Arts Education

A Rich Offering of Topics and Ideas at GIA's 2008 Conference

Published in: GIA Reader, Vol 20, No 1 (Spring 2009)

Jeanne Butler

I have always revered the work of David McCullough and recently I read remarks he made last spring that focused his audience on arts education:

One of our greatest blessings, the greatest among all that we have inherited, is the English language and its power to express things. Keep in mind, too, please, that information, as much as we love to brag about it, isn't learning. If information were learning, you could become educated by memorizing the world almanac. If you memorized the world almanac, you wouldn't be educated, you'd be weird.

So, we must not let anybody cut the budgets in our public schools for art, music, and the theater. Take a look sometime at what we spend in this country a year on potato chips or lawn care or cosmetic surgery. Of course we can afford it.

1

For many public and private funders who have toiled in arts education grantmaking, something amazing happened in Atlanta this fall—the GIA conference included a record number of arts education sessions—a total of eight! These ranged from roundtable discussions to breakout sessions and off-site sessions. All were well attended and most provided for Q & A. The range of subjects included arts integration, professional development, expanded day, No Child Left Behind, partnerships, advocacy, and community collaboration. All of this is evidence that arts education has indeed become a field and it is a major concern for many GIA members. These sessions are each summarized on this Web site under the “Interest” category for Arts and Education. (Session topics are noted below.)

With the national economic crisis, the recent election, the change of administration and Congressional makeup, and the pending reauthorization of No Child Left Behind, our public schools face enormous challenges as well as extraordinary opportunities. The impact of education legislation on the arts and how GIA members can influence policy, practice, and funding is an important agenda. There is a great deal of emotion and differing opinions on the issues involved.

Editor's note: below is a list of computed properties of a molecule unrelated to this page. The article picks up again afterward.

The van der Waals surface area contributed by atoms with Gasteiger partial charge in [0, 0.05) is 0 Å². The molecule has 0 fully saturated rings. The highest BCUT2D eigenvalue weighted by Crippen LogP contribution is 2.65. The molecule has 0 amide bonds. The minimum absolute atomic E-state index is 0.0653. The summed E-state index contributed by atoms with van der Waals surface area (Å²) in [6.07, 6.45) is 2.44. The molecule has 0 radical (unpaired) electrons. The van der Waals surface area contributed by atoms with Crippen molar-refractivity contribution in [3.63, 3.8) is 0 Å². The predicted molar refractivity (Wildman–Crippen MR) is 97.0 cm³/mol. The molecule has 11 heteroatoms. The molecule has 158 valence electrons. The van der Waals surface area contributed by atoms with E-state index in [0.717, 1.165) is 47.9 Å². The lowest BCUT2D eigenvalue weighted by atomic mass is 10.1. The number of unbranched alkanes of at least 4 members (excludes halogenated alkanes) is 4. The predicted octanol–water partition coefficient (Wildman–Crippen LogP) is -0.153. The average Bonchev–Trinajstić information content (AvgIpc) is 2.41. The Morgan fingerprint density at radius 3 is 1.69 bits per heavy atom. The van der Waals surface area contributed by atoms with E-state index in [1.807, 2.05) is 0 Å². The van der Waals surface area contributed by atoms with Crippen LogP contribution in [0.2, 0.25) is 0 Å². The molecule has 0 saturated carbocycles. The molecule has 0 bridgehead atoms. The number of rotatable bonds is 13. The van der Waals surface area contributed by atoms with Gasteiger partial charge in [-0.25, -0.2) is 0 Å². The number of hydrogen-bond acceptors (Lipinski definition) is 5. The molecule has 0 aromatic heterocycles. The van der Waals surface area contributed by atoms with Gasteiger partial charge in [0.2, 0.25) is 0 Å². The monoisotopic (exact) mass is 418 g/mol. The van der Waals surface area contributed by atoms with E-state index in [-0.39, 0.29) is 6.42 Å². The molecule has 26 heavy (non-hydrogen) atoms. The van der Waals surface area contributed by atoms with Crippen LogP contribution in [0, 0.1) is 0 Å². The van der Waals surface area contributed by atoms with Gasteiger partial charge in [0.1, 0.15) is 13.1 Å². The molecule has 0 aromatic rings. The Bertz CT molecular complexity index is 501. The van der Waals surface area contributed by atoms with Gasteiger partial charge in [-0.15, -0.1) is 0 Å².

As David Brooks wrote recently in a New York Times op-ed piece:

No Child Left Behind is about to be reauthorized. Everyone has reservations about that law, but it is the glaring spotlight that reveals and pierces the complacency at mediocre schools. If accountability standards are watered down, as the establishment wants, then real reform will fade.2

In a policy brief from the National Education Association on standards, NEA President Dennis Van Roekel has said:

We can think of standards in two ways—as goals that guide instruction or requirements that must be met. In either case, the education standards currently being used in this country are neither worthy goals to follow nor sufficient requirements to provide a quality education for all students. 3

Arts and creativity are acknowledged as being critical to student achievement and to preparation for skills to fully participate in our democracy and to succeed in this 21st century world. If we take nothing else from this rich array of sessions at the recent GIA conference, we gain a clearer understanding of the critical need for informed leadership, genuine partnerships, community collaborations, advocacy, and sound research.

Jeanne Butler is a freelance consultant.




Arts Ed Reports in GIA's Web Library
Sink or Swim: Professional Development in the Arts: Lifeboat for Educators?
Sink or Swim: Expanded Learning Time: A Way to Keep Balance
Sink or Swim: Integrating the Arts: A Bridge Across Subject Areas
Roundtable: What Do We Mean When We Say… Creating a Glossary of Arts Education Terms
How a Partnership Transforms American Education through the Arts
It Takes a City: Surrounding Children with the Arts
Will the Arts Be “Left Behind” in 2009?
Roundtable: Youth Arts Advocacy—In Your Schools, In Your City



Notes

  1. David Gaub McCulloch, keynote address, Centennial Founders Day Convocation, March 14, 2008, University of Mary Washington.
  2. David Brooks, New York Times, “Who Will He Choose?”; December 5, 2008.
  3. Dennis Van Roekel, National Education Association; Policy Brief: Standards: A Limited Tool for Education Improvement. Washington, DC